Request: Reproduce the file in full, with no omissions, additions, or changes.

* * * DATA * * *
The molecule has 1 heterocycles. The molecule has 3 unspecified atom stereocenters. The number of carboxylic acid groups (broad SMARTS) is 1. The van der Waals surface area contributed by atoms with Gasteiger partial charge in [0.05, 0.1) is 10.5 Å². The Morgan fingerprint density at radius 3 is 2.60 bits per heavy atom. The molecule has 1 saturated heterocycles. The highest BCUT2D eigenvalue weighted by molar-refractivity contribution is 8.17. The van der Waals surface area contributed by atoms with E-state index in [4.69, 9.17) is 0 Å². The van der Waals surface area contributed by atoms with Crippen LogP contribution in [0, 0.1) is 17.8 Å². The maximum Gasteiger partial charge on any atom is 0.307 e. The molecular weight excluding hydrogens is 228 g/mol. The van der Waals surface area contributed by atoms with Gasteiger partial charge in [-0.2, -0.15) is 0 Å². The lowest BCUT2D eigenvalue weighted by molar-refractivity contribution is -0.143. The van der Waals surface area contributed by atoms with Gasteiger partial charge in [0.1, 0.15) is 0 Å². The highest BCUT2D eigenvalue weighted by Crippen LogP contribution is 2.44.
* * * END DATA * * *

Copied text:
The molecule has 1 heterocycles. The molecule has 3 unspecified atom stereocenters. The number of carboxylic acid groups (broad SMARTS) is 1. The van der Waals surface area contributed by atoms with Gasteiger partial charge in [0.05, 0.1) is 10.5 Å². The Morgan fingerprint density at radius 3 is 2.60 bits per heavy atom. The molecule has 1 saturated heterocycles. The highest BCUT2D eigenvalue weighted by molar-refractivity contribution is 8.17. The van der Waals surface area contributed by atoms with E-state index in [4.69, 9.17) is 0 Å². The van der Waals surface area contributed by atoms with Crippen LogP contribution in [0, 0.1) is 17.8 Å². The maximum Gasteiger partial charge on any atom is 0.307 e. The molecular weight excluding hydrogens is 228 g/mol. The van der Waals surface area contributed by atoms with Gasteiger partial charge in [-0.2, -0.15) is 0 Å². The lowest BCUT2D eigenvalue weighted by molar-refractivity contribution is -0.143. The van der Waals surface area contributed by atoms with Gasteiger partial charge in [0.1, 0.15) is 0 Å². The highest BCUT2D eigenvalue weighted by Crippen LogP contribution is 2.44.